Imagine a resume that, at first glance, appears to be a screenshot of a YouTube channel. Upon closer examination, however, the reviewer discovers that your picture is in the video box, your personal information is in the sidebar, and all of your work and education information is displayed as video comments. Awesome!  Try it out.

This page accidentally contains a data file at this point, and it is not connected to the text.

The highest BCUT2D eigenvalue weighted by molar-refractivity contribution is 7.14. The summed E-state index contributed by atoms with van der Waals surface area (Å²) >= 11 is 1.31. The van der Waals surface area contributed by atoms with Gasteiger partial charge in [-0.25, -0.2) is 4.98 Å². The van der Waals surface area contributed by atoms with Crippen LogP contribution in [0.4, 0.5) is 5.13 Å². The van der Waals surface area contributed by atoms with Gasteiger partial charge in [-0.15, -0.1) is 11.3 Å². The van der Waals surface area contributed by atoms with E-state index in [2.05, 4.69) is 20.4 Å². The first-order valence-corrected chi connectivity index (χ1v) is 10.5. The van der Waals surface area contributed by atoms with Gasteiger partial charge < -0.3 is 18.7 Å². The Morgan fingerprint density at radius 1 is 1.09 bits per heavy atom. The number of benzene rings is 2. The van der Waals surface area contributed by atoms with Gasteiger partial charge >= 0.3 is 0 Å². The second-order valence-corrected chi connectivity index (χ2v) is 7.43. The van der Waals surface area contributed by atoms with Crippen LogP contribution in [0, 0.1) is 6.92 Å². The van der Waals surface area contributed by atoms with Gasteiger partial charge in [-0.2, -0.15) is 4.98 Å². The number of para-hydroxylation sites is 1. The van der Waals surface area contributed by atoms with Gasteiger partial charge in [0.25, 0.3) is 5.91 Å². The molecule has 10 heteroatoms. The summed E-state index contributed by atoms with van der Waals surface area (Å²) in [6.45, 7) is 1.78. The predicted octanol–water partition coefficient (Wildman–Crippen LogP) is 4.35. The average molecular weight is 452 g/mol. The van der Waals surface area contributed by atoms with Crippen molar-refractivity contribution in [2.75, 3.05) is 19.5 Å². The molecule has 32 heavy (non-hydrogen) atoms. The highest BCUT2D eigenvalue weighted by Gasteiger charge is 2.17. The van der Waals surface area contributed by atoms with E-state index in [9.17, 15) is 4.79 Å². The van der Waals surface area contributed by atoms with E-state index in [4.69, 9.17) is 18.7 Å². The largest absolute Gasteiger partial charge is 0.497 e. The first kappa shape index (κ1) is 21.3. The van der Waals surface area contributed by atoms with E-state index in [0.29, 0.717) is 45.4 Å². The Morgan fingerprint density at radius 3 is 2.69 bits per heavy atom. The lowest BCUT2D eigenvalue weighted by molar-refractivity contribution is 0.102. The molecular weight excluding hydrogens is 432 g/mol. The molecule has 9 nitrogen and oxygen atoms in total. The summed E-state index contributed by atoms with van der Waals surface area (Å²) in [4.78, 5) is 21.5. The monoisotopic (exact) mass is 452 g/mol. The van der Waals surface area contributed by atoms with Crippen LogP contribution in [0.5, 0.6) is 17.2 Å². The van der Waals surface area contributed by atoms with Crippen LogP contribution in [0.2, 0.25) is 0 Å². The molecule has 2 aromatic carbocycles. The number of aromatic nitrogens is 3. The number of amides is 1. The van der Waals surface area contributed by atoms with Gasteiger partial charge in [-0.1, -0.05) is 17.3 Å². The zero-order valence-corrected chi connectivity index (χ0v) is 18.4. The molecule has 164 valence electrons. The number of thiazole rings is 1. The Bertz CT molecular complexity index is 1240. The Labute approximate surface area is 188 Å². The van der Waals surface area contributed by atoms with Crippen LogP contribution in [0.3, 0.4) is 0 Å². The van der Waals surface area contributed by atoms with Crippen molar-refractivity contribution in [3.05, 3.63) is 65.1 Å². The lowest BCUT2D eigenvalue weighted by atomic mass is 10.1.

Recently, Spark Boutik had the chance to sit down with a leading thinker on social ROI to ask him about the industry.  He spoon fed us some awesome information we just had to share.  Below is our interview with Clay Hebert. 1. Please tell me a bit about your background. How did you get into social media and, specifically, into understanding social media ROI? Back in 2003, I was working for Accenture, flying around the country working on large-scale consulting projects. During a layover in O'Hare, I needed a book to read for the second leg of my flight and saw this strange looking purple book in the airport bookstore. It was Purple Cow by Seth Godin. It was the first business book that really spoke to me. When I got home, I immediately subscribed to Seth's blog, and ordered everything he'd ever written and devoured it. Soon after that, I read The Cluetrain Manifesto and Naked Conversations. I knew that the changes these books spoke of were imminent, but I didn't know how they would end up impacting my life. In 2007, I dabbled with blogging and in early 2008, I discovered Twitter. Later that year, I read Tribes and then got a chance to move to New York to participate in Seth Godin's Alt-MBA program. While the program didn't focus on social media specifically, it was a lens through which I looked at many of the concepts and ideas. After the program, I founded Tribes Win, a marketing and innovation agency based in New York City. We help brands lead their tribes using the social web.